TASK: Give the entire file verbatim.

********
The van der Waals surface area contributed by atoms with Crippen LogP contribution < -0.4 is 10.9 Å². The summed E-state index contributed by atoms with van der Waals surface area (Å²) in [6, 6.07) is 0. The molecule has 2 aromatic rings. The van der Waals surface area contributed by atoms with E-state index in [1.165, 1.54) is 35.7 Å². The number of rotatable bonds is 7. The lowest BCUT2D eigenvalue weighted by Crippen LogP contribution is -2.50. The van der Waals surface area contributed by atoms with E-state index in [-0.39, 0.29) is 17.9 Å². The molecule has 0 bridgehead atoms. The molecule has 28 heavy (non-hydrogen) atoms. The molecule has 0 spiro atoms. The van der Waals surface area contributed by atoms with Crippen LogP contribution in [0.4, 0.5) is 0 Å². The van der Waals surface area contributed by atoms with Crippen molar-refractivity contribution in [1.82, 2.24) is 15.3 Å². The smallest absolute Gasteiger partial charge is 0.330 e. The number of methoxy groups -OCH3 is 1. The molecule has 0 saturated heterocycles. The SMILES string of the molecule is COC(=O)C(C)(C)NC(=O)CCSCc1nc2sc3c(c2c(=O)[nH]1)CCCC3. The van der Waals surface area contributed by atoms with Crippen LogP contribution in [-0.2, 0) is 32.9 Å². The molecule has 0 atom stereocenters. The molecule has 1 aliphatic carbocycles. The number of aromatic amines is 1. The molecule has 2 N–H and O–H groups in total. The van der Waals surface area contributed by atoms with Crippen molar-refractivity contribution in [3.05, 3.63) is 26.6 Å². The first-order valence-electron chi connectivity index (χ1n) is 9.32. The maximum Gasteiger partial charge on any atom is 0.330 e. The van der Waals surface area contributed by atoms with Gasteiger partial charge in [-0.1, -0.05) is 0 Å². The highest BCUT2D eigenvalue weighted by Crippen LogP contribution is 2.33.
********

The van der Waals surface area contributed by atoms with Crippen LogP contribution < -0.4 is 10.9 Å². The summed E-state index contributed by atoms with van der Waals surface area (Å²) in [6, 6.07) is 0. The molecule has 2 aromatic rings. The van der Waals surface area contributed by atoms with E-state index in [1.165, 1.54) is 35.7 Å². The number of rotatable bonds is 7. The lowest BCUT2D eigenvalue weighted by Crippen LogP contribution is -2.50. The van der Waals surface area contributed by atoms with E-state index in [-0.39, 0.29) is 17.9 Å². The molecule has 0 bridgehead atoms. The molecule has 28 heavy (non-hydrogen) atoms. The molecule has 0 spiro atoms. The van der Waals surface area contributed by atoms with Crippen LogP contribution in [0.4, 0.5) is 0 Å². The van der Waals surface area contributed by atoms with Crippen molar-refractivity contribution in [1.82, 2.24) is 15.3 Å². The smallest absolute Gasteiger partial charge is 0.330 e. The number of methoxy groups -OCH3 is 1. The molecule has 0 saturated heterocycles. The SMILES string of the molecule is COC(=O)C(C)(C)NC(=O)CCSCc1nc2sc3c(c2c(=O)[nH]1)CCCC3. The van der Waals surface area contributed by atoms with Crippen LogP contribution in [-0.2, 0) is 32.9 Å². The molecule has 0 atom stereocenters. The molecule has 1 aliphatic carbocycles. The number of aromatic amines is 1. The molecule has 2 N–H and O–H groups in total. The van der Waals surface area contributed by atoms with Crippen molar-refractivity contribution in [3.05, 3.63) is 26.6 Å². The first-order valence-electron chi connectivity index (χ1n) is 9.32. The maximum Gasteiger partial charge on any atom is 0.330 e. The van der Waals surface area contributed by atoms with Gasteiger partial charge in [-0.1, -0.05) is 0 Å². The highest BCUT2D eigenvalue weighted by Crippen LogP contribution is 2.33.